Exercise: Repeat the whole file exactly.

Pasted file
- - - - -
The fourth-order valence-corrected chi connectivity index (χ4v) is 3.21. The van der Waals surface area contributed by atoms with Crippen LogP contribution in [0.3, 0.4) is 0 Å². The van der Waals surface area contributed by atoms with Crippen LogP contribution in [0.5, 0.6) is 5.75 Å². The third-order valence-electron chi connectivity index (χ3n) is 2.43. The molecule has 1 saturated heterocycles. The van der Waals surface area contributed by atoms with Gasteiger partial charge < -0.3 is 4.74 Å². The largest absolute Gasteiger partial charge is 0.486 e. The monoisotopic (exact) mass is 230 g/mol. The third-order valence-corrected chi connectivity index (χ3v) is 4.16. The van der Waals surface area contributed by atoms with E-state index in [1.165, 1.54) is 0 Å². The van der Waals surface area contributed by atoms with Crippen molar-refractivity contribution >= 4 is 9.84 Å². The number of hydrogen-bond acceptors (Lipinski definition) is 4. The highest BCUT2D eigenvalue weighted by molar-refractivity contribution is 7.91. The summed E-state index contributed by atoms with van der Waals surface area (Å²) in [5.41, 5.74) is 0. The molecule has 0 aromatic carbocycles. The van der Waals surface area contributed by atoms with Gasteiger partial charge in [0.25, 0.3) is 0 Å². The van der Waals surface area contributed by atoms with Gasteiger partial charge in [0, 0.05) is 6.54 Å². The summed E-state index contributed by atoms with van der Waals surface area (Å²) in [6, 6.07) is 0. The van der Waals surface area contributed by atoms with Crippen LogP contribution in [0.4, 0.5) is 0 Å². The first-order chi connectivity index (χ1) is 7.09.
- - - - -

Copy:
The fourth-order valence-corrected chi connectivity index (χ4v) is 3.21. The van der Waals surface area contributed by atoms with Crippen LogP contribution in [0.3, 0.4) is 0 Å². The van der Waals surface area contributed by atoms with Crippen LogP contribution in [0.5, 0.6) is 5.75 Å². The third-order valence-electron chi connectivity index (χ3n) is 2.43. The molecule has 1 saturated heterocycles. The van der Waals surface area contributed by atoms with Gasteiger partial charge < -0.3 is 4.74 Å². The largest absolute Gasteiger partial charge is 0.486 e. The monoisotopic (exact) mass is 230 g/mol. The third-order valence-corrected chi connectivity index (χ3v) is 4.16. The van der Waals surface area contributed by atoms with E-state index in [1.165, 1.54) is 0 Å². The van der Waals surface area contributed by atoms with Crippen molar-refractivity contribution >= 4 is 9.84 Å². The number of hydrogen-bond acceptors (Lipinski definition) is 4. The highest BCUT2D eigenvalue weighted by molar-refractivity contribution is 7.91. The summed E-state index contributed by atoms with van der Waals surface area (Å²) in [5.41, 5.74) is 0. The molecule has 0 aromatic carbocycles. The van der Waals surface area contributed by atoms with Gasteiger partial charge in [0.25, 0.3) is 0 Å². The van der Waals surface area contributed by atoms with Gasteiger partial charge in [0, 0.05) is 6.54 Å². The summed E-state index contributed by atoms with van der Waals surface area (Å²) in [6, 6.07) is 0. The van der Waals surface area contributed by atoms with Crippen LogP contribution in [0.4, 0.5) is 0 Å². The first-order chi connectivity index (χ1) is 7.09.